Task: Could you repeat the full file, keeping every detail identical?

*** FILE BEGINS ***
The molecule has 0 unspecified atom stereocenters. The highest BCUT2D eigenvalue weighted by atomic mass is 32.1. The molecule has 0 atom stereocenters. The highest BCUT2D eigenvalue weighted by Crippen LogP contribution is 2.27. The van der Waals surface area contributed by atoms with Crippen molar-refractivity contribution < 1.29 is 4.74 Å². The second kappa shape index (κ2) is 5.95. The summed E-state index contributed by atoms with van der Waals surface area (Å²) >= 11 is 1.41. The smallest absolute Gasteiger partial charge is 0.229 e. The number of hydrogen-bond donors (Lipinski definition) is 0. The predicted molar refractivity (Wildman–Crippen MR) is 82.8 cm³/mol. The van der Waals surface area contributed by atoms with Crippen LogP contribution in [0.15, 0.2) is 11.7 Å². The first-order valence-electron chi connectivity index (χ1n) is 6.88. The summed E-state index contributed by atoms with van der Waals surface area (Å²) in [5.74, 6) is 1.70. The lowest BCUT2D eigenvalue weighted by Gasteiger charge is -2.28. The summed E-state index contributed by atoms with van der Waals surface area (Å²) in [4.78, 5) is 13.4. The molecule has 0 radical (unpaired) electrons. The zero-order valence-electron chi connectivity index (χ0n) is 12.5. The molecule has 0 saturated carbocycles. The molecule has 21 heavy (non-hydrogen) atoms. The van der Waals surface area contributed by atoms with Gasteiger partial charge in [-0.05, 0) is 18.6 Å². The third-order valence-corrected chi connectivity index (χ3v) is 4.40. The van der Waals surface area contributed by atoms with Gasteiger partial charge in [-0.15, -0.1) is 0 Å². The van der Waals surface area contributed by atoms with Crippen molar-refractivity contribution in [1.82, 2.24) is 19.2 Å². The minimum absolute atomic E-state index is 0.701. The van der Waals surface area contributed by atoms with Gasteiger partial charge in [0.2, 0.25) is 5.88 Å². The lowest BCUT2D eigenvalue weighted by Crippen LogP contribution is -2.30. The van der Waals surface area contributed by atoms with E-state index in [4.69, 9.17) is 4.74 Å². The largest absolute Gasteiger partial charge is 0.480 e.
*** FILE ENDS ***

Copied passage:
The molecule has 0 unspecified atom stereocenters. The highest BCUT2D eigenvalue weighted by atomic mass is 32.1. The molecule has 0 atom stereocenters. The highest BCUT2D eigenvalue weighted by Crippen LogP contribution is 2.27. The van der Waals surface area contributed by atoms with Crippen molar-refractivity contribution < 1.29 is 4.74 Å². The second kappa shape index (κ2) is 5.95. The summed E-state index contributed by atoms with van der Waals surface area (Å²) >= 11 is 1.41. The smallest absolute Gasteiger partial charge is 0.229 e. The number of hydrogen-bond donors (Lipinski definition) is 0. The predicted molar refractivity (Wildman–Crippen MR) is 82.8 cm³/mol. The van der Waals surface area contributed by atoms with Crippen LogP contribution in [0.15, 0.2) is 11.7 Å². The first-order valence-electron chi connectivity index (χ1n) is 6.88. The summed E-state index contributed by atoms with van der Waals surface area (Å²) in [5.74, 6) is 1.70. The lowest BCUT2D eigenvalue weighted by Gasteiger charge is -2.28. The summed E-state index contributed by atoms with van der Waals surface area (Å²) in [4.78, 5) is 13.4. The molecule has 0 radical (unpaired) electrons. The zero-order valence-electron chi connectivity index (χ0n) is 12.5. The molecule has 0 saturated carbocycles. The molecule has 21 heavy (non-hydrogen) atoms. The van der Waals surface area contributed by atoms with Gasteiger partial charge in [-0.05, 0) is 18.6 Å². The third-order valence-corrected chi connectivity index (χ3v) is 4.40. The van der Waals surface area contributed by atoms with Gasteiger partial charge in [-0.15, -0.1) is 0 Å². The van der Waals surface area contributed by atoms with Crippen molar-refractivity contribution in [1.82, 2.24) is 19.2 Å². The minimum absolute atomic E-state index is 0.701. The van der Waals surface area contributed by atoms with Gasteiger partial charge in [0.2, 0.25) is 5.88 Å². The lowest BCUT2D eigenvalue weighted by Crippen LogP contribution is -2.30. The van der Waals surface area contributed by atoms with E-state index in [4.69, 9.17) is 4.74 Å². The largest absolute Gasteiger partial charge is 0.480 e.